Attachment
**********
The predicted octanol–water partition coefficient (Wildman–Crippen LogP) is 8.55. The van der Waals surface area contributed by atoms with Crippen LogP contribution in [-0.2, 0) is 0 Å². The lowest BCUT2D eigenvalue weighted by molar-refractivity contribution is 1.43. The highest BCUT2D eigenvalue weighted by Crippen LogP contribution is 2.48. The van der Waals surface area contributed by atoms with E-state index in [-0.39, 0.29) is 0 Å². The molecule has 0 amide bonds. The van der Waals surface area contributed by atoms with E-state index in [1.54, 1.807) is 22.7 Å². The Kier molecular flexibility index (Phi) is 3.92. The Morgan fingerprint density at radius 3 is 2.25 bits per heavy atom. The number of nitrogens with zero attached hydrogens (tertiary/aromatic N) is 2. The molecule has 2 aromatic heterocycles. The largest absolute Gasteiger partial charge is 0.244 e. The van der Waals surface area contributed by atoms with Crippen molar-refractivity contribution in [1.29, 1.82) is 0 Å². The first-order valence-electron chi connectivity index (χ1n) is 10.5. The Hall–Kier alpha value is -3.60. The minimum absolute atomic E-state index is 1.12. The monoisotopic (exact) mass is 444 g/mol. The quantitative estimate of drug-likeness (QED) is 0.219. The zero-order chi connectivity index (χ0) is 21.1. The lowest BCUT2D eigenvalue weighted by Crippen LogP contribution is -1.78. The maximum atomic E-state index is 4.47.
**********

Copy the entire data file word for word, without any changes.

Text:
The predicted octanol–water partition coefficient (Wildman–Crippen LogP) is 8.55. The van der Waals surface area contributed by atoms with Crippen LogP contribution in [-0.2, 0) is 0 Å². The lowest BCUT2D eigenvalue weighted by molar-refractivity contribution is 1.43. The highest BCUT2D eigenvalue weighted by Crippen LogP contribution is 2.48. The van der Waals surface area contributed by atoms with E-state index in [-0.39, 0.29) is 0 Å². The molecule has 0 amide bonds. The van der Waals surface area contributed by atoms with E-state index in [1.54, 1.807) is 22.7 Å². The Kier molecular flexibility index (Phi) is 3.92. The Morgan fingerprint density at radius 3 is 2.25 bits per heavy atom. The number of nitrogens with zero attached hydrogens (tertiary/aromatic N) is 2. The molecule has 2 aromatic heterocycles. The largest absolute Gasteiger partial charge is 0.244 e. The van der Waals surface area contributed by atoms with Crippen molar-refractivity contribution in [1.29, 1.82) is 0 Å². The first-order valence-electron chi connectivity index (χ1n) is 10.5. The Hall–Kier alpha value is -3.60. The minimum absolute atomic E-state index is 1.12. The monoisotopic (exact) mass is 444 g/mol. The quantitative estimate of drug-likeness (QED) is 0.219. The zero-order chi connectivity index (χ0) is 21.1. The lowest BCUT2D eigenvalue weighted by Crippen LogP contribution is -1.78. The maximum atomic E-state index is 4.47.